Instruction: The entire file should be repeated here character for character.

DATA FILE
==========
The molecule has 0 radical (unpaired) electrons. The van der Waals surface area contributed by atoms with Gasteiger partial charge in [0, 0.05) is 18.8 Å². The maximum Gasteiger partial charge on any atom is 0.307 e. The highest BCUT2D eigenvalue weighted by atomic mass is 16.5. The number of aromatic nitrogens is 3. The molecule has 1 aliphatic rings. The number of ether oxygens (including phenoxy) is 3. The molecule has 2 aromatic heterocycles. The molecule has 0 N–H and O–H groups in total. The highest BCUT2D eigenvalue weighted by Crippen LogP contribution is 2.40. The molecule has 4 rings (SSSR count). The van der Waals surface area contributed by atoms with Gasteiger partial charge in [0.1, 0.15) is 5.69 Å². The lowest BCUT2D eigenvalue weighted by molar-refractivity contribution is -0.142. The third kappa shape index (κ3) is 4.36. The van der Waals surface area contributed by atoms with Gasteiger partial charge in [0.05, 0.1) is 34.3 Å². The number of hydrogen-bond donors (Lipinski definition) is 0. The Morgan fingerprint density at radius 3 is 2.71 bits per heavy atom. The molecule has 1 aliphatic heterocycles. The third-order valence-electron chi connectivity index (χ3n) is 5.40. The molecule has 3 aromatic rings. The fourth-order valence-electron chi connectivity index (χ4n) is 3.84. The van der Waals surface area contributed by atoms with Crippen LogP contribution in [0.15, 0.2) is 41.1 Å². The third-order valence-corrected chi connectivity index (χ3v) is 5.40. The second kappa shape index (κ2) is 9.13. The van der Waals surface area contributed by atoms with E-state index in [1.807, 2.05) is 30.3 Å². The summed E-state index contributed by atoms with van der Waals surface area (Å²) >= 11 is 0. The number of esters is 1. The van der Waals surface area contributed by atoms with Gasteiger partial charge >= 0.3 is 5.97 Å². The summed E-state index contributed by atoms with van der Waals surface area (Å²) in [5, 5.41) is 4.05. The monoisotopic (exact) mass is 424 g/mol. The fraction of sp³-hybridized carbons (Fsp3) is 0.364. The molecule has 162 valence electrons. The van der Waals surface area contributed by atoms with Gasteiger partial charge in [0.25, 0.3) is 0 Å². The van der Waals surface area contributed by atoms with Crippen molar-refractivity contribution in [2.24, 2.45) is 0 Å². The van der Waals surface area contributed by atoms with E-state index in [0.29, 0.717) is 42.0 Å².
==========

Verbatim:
The molecule has 0 radical (unpaired) electrons. The van der Waals surface area contributed by atoms with Gasteiger partial charge in [0, 0.05) is 18.8 Å². The maximum Gasteiger partial charge on any atom is 0.307 e. The highest BCUT2D eigenvalue weighted by atomic mass is 16.5. The number of aromatic nitrogens is 3. The molecule has 1 aliphatic rings. The number of ether oxygens (including phenoxy) is 3. The molecule has 2 aromatic heterocycles. The molecule has 0 N–H and O–H groups in total. The highest BCUT2D eigenvalue weighted by Crippen LogP contribution is 2.40. The molecule has 4 rings (SSSR count). The van der Waals surface area contributed by atoms with Gasteiger partial charge in [0.1, 0.15) is 5.69 Å². The lowest BCUT2D eigenvalue weighted by molar-refractivity contribution is -0.142. The third kappa shape index (κ3) is 4.36. The van der Waals surface area contributed by atoms with Gasteiger partial charge in [0.05, 0.1) is 34.3 Å². The number of hydrogen-bond donors (Lipinski definition) is 0. The Morgan fingerprint density at radius 3 is 2.71 bits per heavy atom. The molecule has 1 aliphatic heterocycles. The third-order valence-electron chi connectivity index (χ3n) is 5.40. The molecule has 3 aromatic rings. The fourth-order valence-electron chi connectivity index (χ4n) is 3.84. The van der Waals surface area contributed by atoms with Crippen LogP contribution in [0.15, 0.2) is 41.1 Å². The third-order valence-corrected chi connectivity index (χ3v) is 5.40. The second kappa shape index (κ2) is 9.13. The van der Waals surface area contributed by atoms with E-state index in [1.807, 2.05) is 30.3 Å². The summed E-state index contributed by atoms with van der Waals surface area (Å²) >= 11 is 0. The number of esters is 1. The van der Waals surface area contributed by atoms with Gasteiger partial charge >= 0.3 is 5.97 Å². The summed E-state index contributed by atoms with van der Waals surface area (Å²) in [5, 5.41) is 4.05. The monoisotopic (exact) mass is 424 g/mol. The fraction of sp³-hybridized carbons (Fsp3) is 0.364. The molecule has 162 valence electrons. The van der Waals surface area contributed by atoms with Gasteiger partial charge in [0.25, 0.3) is 0 Å². The van der Waals surface area contributed by atoms with Crippen molar-refractivity contribution in [2.24, 2.45) is 0 Å². The van der Waals surface area contributed by atoms with E-state index in [0.29, 0.717) is 42.0 Å².